I’ve thought about this off and on over the last few years. Today I noticed that Kees Leune (http://www.leune.org/blog/kees/2010/07/teaching-agai.html) is going to be teaching a class this school year. He was asking for comments and so here’s mine….
I’d like to see a threefold class system. The first class would entail an overview of the 10 Domains. The second would be Offensive Security and the third would be Defensive Security.
There is a reason for that ordering. Without a good understanding of the fundamentals of security (10 domains) the second two classes will have less value. Understanding the idea of physical security as well as separation of duties and such really support defensive and offensive security. Defenders are better when they understand the threats. Therefore, I place Offensive Security before Defensive Security. But that’s preference. You could teach them together and make it a two-part class (firewall defense/offense; Linux offense/defense and so forth).
Let’s get back to class 1: Information Security Fundamentals. Here are my general thoughts on how such a class could be arranged if I were to teach it.
I’d assign Shaun Harris’ CISSP book. Each week we would cover the 1 of the 10 domains. On a MWF schedule, Monday would be the overview of the domain and a discussion of the critical questions that need to be asked about each domain. Wednesday and Friday would be in depth discussion of the domain.
Because this is an overview class, each Monday the student would be required to have read the chapter covering the domain to be discussed that week. The student would also write a two-page paper explaining the critical point of the domain discussed the week before.
In this manner, the goal would be to instill into the student a working understanding about the critical ideas of the domain.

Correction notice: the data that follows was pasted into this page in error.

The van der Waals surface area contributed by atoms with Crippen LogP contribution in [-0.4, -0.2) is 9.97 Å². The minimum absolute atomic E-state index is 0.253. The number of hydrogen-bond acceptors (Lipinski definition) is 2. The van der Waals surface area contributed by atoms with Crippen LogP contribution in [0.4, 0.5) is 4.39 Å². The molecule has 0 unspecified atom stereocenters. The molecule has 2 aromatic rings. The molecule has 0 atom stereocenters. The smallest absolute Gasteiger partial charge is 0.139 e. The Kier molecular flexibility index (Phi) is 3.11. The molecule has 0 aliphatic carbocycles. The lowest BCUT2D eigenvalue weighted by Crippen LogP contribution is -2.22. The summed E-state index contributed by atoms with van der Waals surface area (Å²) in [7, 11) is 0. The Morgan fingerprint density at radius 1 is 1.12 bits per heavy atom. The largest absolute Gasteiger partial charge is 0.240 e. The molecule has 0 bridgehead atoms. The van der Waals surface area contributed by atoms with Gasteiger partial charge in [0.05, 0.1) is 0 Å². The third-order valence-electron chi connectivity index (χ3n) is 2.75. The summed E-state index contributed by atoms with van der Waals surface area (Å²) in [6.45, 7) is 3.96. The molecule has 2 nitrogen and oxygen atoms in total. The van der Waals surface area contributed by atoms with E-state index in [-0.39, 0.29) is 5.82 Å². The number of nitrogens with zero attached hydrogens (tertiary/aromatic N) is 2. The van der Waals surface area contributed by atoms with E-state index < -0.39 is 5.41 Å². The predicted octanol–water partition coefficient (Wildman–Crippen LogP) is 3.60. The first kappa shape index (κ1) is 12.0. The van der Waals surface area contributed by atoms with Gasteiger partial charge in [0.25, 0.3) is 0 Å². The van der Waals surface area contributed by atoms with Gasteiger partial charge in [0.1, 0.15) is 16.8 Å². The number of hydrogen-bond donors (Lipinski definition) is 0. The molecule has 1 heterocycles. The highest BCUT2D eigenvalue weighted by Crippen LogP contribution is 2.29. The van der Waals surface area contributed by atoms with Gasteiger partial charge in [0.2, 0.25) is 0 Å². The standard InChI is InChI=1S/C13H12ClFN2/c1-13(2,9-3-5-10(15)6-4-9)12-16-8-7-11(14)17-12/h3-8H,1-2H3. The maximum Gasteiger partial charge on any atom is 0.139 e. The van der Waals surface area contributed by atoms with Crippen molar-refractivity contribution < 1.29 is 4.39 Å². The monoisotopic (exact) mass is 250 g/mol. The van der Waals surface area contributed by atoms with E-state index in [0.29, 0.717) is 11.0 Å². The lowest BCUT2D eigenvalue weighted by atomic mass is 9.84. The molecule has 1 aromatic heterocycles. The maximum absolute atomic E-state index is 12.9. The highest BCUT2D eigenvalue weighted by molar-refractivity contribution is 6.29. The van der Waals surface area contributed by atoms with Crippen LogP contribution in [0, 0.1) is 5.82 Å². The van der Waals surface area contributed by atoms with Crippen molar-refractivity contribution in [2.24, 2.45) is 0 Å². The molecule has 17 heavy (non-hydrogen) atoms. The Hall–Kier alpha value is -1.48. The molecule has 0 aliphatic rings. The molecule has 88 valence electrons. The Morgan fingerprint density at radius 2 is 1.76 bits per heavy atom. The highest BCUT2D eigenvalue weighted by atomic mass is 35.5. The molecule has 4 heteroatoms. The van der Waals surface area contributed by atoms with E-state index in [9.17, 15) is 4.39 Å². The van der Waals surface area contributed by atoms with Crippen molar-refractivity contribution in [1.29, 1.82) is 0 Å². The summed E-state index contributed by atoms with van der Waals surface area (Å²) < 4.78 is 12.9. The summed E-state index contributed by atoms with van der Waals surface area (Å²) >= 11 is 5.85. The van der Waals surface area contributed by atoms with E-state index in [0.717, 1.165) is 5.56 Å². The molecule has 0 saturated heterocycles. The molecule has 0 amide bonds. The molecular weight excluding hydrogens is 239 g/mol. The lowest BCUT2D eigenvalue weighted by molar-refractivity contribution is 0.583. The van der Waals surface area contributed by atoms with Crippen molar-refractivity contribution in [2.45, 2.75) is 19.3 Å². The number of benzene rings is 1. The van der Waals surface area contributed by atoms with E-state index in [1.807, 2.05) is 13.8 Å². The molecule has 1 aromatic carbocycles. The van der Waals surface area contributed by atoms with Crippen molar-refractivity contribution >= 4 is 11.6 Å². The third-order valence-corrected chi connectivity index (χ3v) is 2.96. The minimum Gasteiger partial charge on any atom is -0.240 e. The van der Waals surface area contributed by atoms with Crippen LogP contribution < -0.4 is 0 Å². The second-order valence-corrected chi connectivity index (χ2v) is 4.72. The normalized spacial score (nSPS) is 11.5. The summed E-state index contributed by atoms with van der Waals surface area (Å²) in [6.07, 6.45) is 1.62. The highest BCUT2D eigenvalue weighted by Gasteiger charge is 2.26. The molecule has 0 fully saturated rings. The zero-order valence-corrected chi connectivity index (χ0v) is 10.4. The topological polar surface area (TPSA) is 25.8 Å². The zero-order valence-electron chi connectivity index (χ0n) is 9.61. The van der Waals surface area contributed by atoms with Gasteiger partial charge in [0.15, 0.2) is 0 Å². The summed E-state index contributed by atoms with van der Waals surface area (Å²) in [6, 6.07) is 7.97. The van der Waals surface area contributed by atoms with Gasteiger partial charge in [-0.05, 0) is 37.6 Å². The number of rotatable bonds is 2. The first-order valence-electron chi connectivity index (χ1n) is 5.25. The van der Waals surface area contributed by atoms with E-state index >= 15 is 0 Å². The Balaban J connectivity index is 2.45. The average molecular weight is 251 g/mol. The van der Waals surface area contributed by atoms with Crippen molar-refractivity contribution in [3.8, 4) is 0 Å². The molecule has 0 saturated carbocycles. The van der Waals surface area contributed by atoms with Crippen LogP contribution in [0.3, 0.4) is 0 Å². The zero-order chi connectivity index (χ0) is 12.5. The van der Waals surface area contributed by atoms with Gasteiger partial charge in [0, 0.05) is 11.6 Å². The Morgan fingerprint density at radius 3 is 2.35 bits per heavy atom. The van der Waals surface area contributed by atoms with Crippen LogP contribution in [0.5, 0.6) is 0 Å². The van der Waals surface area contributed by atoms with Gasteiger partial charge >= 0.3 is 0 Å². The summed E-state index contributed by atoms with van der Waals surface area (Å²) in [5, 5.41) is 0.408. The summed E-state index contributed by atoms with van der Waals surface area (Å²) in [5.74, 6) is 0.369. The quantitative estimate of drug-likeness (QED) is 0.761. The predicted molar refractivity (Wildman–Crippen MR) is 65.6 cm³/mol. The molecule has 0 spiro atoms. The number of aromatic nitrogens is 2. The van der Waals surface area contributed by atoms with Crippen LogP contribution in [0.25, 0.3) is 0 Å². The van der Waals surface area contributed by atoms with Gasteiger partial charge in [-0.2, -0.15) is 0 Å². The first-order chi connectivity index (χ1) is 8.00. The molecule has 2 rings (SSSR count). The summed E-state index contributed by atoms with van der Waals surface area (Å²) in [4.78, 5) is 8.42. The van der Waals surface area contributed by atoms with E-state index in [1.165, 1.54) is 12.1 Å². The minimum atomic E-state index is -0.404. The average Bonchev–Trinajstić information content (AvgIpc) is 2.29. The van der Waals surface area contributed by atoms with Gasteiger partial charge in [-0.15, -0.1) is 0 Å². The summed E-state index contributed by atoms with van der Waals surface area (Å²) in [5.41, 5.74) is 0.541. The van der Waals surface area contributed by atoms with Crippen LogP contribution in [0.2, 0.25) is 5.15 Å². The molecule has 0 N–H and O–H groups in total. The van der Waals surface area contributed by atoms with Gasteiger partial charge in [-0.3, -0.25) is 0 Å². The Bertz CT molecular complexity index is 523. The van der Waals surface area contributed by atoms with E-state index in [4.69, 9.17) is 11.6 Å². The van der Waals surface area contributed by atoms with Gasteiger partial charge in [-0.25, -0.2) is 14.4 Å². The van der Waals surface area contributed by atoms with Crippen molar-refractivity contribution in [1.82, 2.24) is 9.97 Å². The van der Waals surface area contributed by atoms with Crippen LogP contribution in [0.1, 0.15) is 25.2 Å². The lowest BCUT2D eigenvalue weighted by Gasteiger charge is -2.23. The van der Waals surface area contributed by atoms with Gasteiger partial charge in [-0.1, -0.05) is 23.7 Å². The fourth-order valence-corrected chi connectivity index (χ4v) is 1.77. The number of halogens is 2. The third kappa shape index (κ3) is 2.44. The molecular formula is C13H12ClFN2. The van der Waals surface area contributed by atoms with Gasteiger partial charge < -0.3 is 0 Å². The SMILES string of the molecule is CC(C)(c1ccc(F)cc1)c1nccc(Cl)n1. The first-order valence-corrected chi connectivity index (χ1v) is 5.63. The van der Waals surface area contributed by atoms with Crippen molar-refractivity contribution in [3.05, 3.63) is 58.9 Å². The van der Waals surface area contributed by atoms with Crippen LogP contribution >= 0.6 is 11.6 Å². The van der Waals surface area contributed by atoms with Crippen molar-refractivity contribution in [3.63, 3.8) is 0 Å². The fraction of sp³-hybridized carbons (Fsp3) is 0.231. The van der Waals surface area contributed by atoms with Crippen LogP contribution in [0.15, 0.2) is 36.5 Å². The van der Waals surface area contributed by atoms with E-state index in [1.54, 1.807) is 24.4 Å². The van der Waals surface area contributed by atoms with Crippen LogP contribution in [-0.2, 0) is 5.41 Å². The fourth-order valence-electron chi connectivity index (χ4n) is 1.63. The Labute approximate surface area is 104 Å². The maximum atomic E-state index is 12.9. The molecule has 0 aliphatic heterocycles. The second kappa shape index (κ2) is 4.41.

I wouldn’t make this a CS only class though. One struggle IT faces is that the business units often purchase software or services that are poorly designed. IT is then faced with the prospect and demand of fixing/defending dumb apps. So, I’d make this course a business elective.
Business students would get 1-2 credits and attend Mondays only. They would get the high level overview. My pie-in-the-sky hope is that it would start to create an environment in which the business teams would ask generic security questions to sales guys and/or see through marketing lies.
A business student would write their two-page paper for the benefit of an IT staff. This will hopefully help them improve communication with IT people. As such the paper would be graded by an CS teacher.
The CS student would write their paper explaining the domain to a business person who doesn’t really understand IT. That paper would be graded by a business teacher.
At least the CS/Business teachers would give a grade and I would give a grade. Hopefully, (again pie-in-the-sky) this improves ever so slightly the ability to communicate between specialties.
I might even require students to sign up for SANS alert emails and to find recent articles that discuss pro/con the domains we are discussing. This idea is to keep students learning to read/research in a lifelong way and to encourage them to learn to see how the domains interact with real life.
Maybe in the future we can discuss more in depth the other classes, but for now, I’m leaving this here. Maybe someone can tweak the general idea and improve it or just use it as is.
Do you have thoughts?